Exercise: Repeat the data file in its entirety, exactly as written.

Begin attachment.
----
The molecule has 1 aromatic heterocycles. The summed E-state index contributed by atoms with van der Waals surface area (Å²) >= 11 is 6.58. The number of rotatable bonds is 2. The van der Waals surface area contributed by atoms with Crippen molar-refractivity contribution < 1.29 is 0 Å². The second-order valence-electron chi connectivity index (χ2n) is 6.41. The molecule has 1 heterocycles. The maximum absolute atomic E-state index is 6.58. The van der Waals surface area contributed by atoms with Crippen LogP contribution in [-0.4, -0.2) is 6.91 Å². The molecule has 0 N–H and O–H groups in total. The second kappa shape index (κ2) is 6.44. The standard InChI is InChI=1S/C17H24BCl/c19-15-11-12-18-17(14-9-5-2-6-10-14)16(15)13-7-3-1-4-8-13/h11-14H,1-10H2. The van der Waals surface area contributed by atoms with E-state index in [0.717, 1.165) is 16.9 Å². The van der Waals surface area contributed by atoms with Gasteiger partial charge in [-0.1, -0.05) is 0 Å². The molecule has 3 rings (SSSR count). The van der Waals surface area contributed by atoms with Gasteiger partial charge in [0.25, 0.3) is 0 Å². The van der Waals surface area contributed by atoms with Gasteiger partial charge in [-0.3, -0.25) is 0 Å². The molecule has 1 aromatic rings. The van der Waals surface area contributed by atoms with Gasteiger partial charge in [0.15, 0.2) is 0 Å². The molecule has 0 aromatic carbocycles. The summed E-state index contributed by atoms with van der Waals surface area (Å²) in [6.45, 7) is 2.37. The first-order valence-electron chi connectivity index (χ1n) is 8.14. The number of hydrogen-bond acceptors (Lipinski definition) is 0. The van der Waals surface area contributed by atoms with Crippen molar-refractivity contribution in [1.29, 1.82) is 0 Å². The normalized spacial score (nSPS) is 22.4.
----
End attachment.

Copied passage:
The molecule has 1 aromatic heterocycles. The summed E-state index contributed by atoms with van der Waals surface area (Å²) >= 11 is 6.58. The number of rotatable bonds is 2. The van der Waals surface area contributed by atoms with Crippen molar-refractivity contribution < 1.29 is 0 Å². The second-order valence-electron chi connectivity index (χ2n) is 6.41. The molecule has 1 heterocycles. The maximum absolute atomic E-state index is 6.58. The van der Waals surface area contributed by atoms with Crippen LogP contribution in [-0.4, -0.2) is 6.91 Å². The molecule has 0 N–H and O–H groups in total. The second kappa shape index (κ2) is 6.44. The standard InChI is InChI=1S/C17H24BCl/c19-15-11-12-18-17(14-9-5-2-6-10-14)16(15)13-7-3-1-4-8-13/h11-14H,1-10H2. The van der Waals surface area contributed by atoms with E-state index in [0.717, 1.165) is 16.9 Å². The van der Waals surface area contributed by atoms with Gasteiger partial charge in [-0.1, -0.05) is 0 Å². The molecule has 3 rings (SSSR count). The van der Waals surface area contributed by atoms with Gasteiger partial charge in [0.25, 0.3) is 0 Å². The van der Waals surface area contributed by atoms with Gasteiger partial charge in [-0.3, -0.25) is 0 Å². The molecule has 1 aromatic rings. The van der Waals surface area contributed by atoms with Gasteiger partial charge in [0.15, 0.2) is 0 Å². The molecule has 0 aromatic carbocycles. The summed E-state index contributed by atoms with van der Waals surface area (Å²) in [6.45, 7) is 2.37. The first-order valence-electron chi connectivity index (χ1n) is 8.14. The number of hydrogen-bond acceptors (Lipinski definition) is 0. The van der Waals surface area contributed by atoms with Crippen molar-refractivity contribution in [1.29, 1.82) is 0 Å². The normalized spacial score (nSPS) is 22.4.